Although it would be ideal if therapeutic agents were available that block the growth and reduce the size of full-blown metastatic tumors, there are few such agents for solid tumors. A major difficulty for any potential such agents would be to penetrate into large macroscopic metastases that are tightly surrounded by fibrotic tissues. On the other hand, disseminated cancer cells at early stages of metastasis (such as those in the processes of invasion, intravasation, extravasation, and formation of micrometastasis) are likely more sensitive to therapeutic interventions. Indeed, it is already known that most of the numerous cancer cells shed into the circulation rarely form metastatic lesions, thus displaying metastatic inefficiency (26). Therefore, it is testable whether early processes of metastasis are more efficient in the inflammatory phase of postoperative wound healing and whether targeting these inflammatory steps of the “growth factor surge” can significantly reduce metastatic frequency.
As described by Virchow in 1863, cancer is a “wound that never heals.” Many types of inflammatory cells that are shared by surgical wound healing help to expand cancer tissues. Therefore, it is reasonable to therapeutically target the postoperative inflammatory phase to prevent metastasis. Therapeutic agents have better access to tumor tissues before the remodeling phase of wound healing and the attendant increase in fibrosis of metastatic tumors. Furthermore, there are some candidate agents that are available for testing.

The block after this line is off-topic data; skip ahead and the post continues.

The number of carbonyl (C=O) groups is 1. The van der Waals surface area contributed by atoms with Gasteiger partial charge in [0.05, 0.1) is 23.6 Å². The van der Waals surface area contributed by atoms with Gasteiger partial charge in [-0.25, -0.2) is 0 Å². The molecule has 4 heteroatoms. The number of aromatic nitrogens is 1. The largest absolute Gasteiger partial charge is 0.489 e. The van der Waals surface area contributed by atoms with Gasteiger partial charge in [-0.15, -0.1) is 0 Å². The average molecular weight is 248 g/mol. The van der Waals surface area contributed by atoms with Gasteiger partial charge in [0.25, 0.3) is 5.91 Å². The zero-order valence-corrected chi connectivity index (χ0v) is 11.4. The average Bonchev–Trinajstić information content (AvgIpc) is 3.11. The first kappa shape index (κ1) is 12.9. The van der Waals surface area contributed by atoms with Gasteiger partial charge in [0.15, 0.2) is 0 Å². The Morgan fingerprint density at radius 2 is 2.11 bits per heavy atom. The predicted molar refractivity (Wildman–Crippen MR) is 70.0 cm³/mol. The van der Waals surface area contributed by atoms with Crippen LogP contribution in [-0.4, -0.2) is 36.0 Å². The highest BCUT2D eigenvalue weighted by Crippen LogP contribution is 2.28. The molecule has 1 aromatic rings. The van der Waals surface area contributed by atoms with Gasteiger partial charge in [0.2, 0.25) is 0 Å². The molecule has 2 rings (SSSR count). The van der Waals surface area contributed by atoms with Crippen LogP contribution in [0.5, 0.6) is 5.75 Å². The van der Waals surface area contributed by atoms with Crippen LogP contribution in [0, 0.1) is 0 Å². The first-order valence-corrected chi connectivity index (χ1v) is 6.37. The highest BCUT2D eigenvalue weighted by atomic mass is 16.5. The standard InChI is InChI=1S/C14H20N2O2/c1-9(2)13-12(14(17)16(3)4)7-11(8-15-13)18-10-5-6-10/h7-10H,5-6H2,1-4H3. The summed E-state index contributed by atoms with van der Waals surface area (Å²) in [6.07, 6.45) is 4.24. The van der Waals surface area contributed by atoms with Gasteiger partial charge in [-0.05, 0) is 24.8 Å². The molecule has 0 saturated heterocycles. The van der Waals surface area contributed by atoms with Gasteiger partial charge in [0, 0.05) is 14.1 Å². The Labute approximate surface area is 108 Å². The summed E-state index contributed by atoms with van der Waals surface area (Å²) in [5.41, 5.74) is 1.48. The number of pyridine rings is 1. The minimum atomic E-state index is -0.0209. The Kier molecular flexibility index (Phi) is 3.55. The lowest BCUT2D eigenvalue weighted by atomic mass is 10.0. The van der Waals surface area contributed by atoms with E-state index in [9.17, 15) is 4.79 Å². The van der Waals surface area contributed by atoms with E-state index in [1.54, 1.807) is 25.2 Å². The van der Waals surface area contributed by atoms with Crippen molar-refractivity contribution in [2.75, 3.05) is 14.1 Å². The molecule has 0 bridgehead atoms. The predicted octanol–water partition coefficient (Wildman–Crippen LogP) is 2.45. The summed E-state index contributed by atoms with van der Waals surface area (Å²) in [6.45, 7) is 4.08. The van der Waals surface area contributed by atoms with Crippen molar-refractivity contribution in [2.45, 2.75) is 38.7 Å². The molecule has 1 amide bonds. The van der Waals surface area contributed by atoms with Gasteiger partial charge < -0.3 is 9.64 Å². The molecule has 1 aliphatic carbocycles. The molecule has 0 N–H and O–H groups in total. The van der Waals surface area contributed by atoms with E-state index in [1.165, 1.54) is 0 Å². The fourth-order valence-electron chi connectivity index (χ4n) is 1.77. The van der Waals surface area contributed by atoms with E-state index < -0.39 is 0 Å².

From the standpoint of the pharmaceutical industry, however, this “metastasis prevention” framework may be an unfavorable design. To show statistically significant efficacy of a candidate agent, it would be necessary to demonstrate a reduced recurrence rate by following up a large number of patients for a long period. Inevitably, this proof would be costly. For example, to show a significant reduction in the current relapse rate of approximately 50% following resection of liver metastases in colorectal cancer patients, it would require at least hundreds, possibly thousands of patients who would need to be followed for 5 years postoperation (in studies that could last up to 10 years). On the other hand, the pharmaceutical industry may view this framework and its logistics more favorably if it made use of compounds such as CCR1 inhibitors already developed for other diseases (such as multiple sclerosis or rheumatoid arthritis) and that appear to be clinically unsuccessful in the originally designed target diseases. The large number of patients who die of metastasis should be justification enough to pursue the goal of metastasis prevention in the adjuvant setting.
As we stratify cancer patients into more subclasses based on their mechanisms of invasion and metastasis, we must be aware that at least some subsets are promoted by specific chemokines and/or signaling in the Notch pathway. These mechanisms are active in early stages of the metastatic cascade and are shared by surgical wound healing, especially in its inflammatory phase and overlapping proliferative phase (lasting about 4 weeks). To reduce the terrible consequences of metastasis, it is a worthwhile preventive approach to target this “growth factor surge” with the most promising agents that have been developed previously for other diseases.
Disclosure of Potential Conflict of Interest
No potential conflicts of interest were disclosed.
The author would like to thank Kenji Kawada, Teruaki Fujishita, Takanori Kitamura, and Masahiro Sonoshita for discussions and encouragements. He also thanks Mikael Häggstöm for Fig. 1.